Exploring the Impact of Role Models in Older Employees.
The international trend toward organizations emphasizing adaptability and change throughout careers suggests that research should examine the development of employees into later career stages. Role models have been seen as critical to individuals’ skill and identity development, but have only been regarded as salient in early career stages and to younger individuals. In this study, we argue that older employees’ commitment to and satisfaction in their organization will be associated with their perception of available role models. As predicted, the study finds that older employees tended to identify multiple role models in their organization. Moreover, the study finds that the degree to which older employees perceive that they have role models available and perceive that these role models share similar attitudes, values, and goals is associated with commitment and satisfaction. Implications of these findings for career researchers and for managers are discussed.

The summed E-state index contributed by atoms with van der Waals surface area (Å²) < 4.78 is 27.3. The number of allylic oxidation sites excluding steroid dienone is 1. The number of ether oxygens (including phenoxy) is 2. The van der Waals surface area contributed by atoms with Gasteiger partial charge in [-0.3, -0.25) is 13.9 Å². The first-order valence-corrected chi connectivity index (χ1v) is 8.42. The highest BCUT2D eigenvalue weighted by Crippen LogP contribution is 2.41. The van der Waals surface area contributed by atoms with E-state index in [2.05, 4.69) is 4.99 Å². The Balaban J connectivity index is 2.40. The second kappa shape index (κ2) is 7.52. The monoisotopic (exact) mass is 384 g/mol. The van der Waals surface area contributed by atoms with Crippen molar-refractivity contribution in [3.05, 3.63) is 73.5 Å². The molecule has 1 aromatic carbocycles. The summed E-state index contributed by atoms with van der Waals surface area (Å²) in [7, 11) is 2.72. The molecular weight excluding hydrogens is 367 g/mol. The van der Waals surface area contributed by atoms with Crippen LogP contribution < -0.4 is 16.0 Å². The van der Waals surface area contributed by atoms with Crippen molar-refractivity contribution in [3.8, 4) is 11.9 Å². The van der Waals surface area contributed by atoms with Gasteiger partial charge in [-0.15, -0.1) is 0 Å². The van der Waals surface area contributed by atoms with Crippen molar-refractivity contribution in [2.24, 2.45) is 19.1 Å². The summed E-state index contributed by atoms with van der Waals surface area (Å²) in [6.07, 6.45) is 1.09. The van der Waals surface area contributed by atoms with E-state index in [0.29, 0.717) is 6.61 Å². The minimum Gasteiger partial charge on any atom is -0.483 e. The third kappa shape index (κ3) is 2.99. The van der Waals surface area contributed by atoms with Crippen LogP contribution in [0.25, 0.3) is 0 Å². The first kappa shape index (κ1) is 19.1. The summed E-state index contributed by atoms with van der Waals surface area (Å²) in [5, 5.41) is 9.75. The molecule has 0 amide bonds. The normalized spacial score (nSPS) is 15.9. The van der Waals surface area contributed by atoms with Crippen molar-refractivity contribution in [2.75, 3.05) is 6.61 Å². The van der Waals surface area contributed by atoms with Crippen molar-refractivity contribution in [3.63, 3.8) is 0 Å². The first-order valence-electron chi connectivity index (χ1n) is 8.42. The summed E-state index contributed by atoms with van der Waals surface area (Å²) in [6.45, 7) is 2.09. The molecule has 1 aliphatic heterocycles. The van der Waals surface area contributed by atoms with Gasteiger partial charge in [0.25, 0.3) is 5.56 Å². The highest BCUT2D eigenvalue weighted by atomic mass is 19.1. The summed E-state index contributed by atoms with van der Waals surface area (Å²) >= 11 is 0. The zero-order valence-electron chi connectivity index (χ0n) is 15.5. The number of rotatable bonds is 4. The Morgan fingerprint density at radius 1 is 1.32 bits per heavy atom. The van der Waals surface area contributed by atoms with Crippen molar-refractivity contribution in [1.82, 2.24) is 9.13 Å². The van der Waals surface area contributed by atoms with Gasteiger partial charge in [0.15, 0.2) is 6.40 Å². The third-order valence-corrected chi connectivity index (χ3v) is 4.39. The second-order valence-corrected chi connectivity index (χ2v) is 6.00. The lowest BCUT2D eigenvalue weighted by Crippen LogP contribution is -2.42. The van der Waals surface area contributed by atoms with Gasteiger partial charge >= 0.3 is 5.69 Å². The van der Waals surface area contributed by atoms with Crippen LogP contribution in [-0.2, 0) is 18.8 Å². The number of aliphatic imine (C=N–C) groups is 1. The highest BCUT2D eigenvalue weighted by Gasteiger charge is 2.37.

Career Development International
Gibson, Donald and Barron, Lisa A., "Exploring the Impact of Role Models in Older Employees." (2003). Business Faculty Publications. 192.
Gibson, D. E. & Barron, L. A. 2003. “Exploring the Impact of Role Models in Older Employees.” Career Development International, Vol. 8(4), pp. 198-209. doi:10.1108/13620430310482571.